The New Reform
This is the book that American Jews and
particularly American Reform Jews have been waiting for: a clear and
informed call for further reform in the Reform movement.
light of profound demographic, social, and technological developments,
it has become increasingly clear that the Reform movement will need to
make major changes to meet the needs of a quickly evolving American
Jewish population. Younger Americans in particular differ from previous
generations in how they relate to organized religion, often preferring
to network through virtual groups or gather in informal settings of
their own choosing.
Dana Evan Kaplan, an American Reform Jew
and pulpit rabbi, argues that rather than focusing on the importance of
loyalty to community, Reform Judaism must determine how to engage the
individual in a search for existential meaning. It should move us toward
a critical, scholarly understanding of the Hebrew Bible, that we may
emerge with the perspectives required by a postmodern world. Such a
Reform Judaism can at once help us understand how the ancient world
molded our most cherished religious traditions and guide us in
addressing the increasingly complex social problems of our day.
The New Reform Judaism: Challenges and Reflections,
Now Available at www.bn.com and www.amazon.com.
Contemporary American Judaism:
Transformation and Renewal
American Jews radically reconceive the beliefs and practices of an ancient faith.
No longer controlled by a handful of institutional leaders based in remote headquarters and rabbinical seminaries, American Judaism is being transformed by the individual spiritual decisions of tens of thousands of Jews living in all corners of the United States. A pulpit rabbi and American Jew, Kaplan follows this religious individualism from its postwar suburban roots to the hippie revolution of the 1960s and the multiple postmodern identities of today. From Hebrew tattooing to Jewish Buddhist meditation, his book describes the remaking of historical tradition in ways that channel multiple ethnic and national identities. While pessimists worry about the vanishing American Jew, Kaplan focuses on the creative responses to contemporary spiritual trends that have made a Jewish religious renaissance possible. The result is an exciting transformation of what it means to be a religious Jew in twenty-first century America.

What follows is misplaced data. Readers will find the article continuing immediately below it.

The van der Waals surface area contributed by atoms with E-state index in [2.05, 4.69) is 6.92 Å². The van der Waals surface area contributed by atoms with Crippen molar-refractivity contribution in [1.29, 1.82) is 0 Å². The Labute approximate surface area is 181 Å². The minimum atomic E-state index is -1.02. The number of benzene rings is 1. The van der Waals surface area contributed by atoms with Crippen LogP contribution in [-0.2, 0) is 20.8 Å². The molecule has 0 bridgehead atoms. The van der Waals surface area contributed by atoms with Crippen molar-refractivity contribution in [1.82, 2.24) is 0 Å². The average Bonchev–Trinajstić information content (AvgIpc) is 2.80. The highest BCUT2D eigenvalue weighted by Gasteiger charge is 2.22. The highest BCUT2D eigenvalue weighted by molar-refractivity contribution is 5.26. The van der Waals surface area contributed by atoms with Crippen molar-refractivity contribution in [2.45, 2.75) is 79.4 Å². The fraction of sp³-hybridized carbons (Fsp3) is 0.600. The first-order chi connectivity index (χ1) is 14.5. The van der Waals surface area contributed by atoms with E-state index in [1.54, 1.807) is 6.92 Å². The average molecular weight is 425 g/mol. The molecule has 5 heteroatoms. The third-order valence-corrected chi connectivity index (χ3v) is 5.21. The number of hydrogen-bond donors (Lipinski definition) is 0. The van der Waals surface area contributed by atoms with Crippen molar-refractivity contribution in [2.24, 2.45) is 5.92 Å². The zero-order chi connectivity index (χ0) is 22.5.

"There is no better guide to the remarkable changes in American Jewish religion."—Nathan Glazer, Harvard University
"A tour de force that covers every important development in each of the branches of American Judaism, and Kaplan does it with a deep sensitivity to the issues involved."—Chaim I. Waxman, Rutgers University
"A pioneering and exciting study. Kaplan concentrates on the right themes, asks appropriate questions, and relies on a comprehensive collection of sources and literature. He also brings new approaches and original categories to the study of religious expression in America today. Kaplan should be highly commended for facing boldly and honestly the new realities of American Jewish life."—Yaakov Ariel, University of North Carolina at Chapel Hill
Dana Evan Kaplan is the Rabbi of Temple B'nai Israel in Albany, Georgia, and an adjunct associate professor at the Seigal College of Jewish Studies. His books include the Cambridge Companion to American Judaism, American Reform Judaism: An Introduction, Platforms and Prayer Books: Theological and Liturgical Perspectives on Reform Judaism, and Contemporary Debates on Reform Judaism: Conflicting Visions. Many of his publications can be found at www.DanaKaplan.com.
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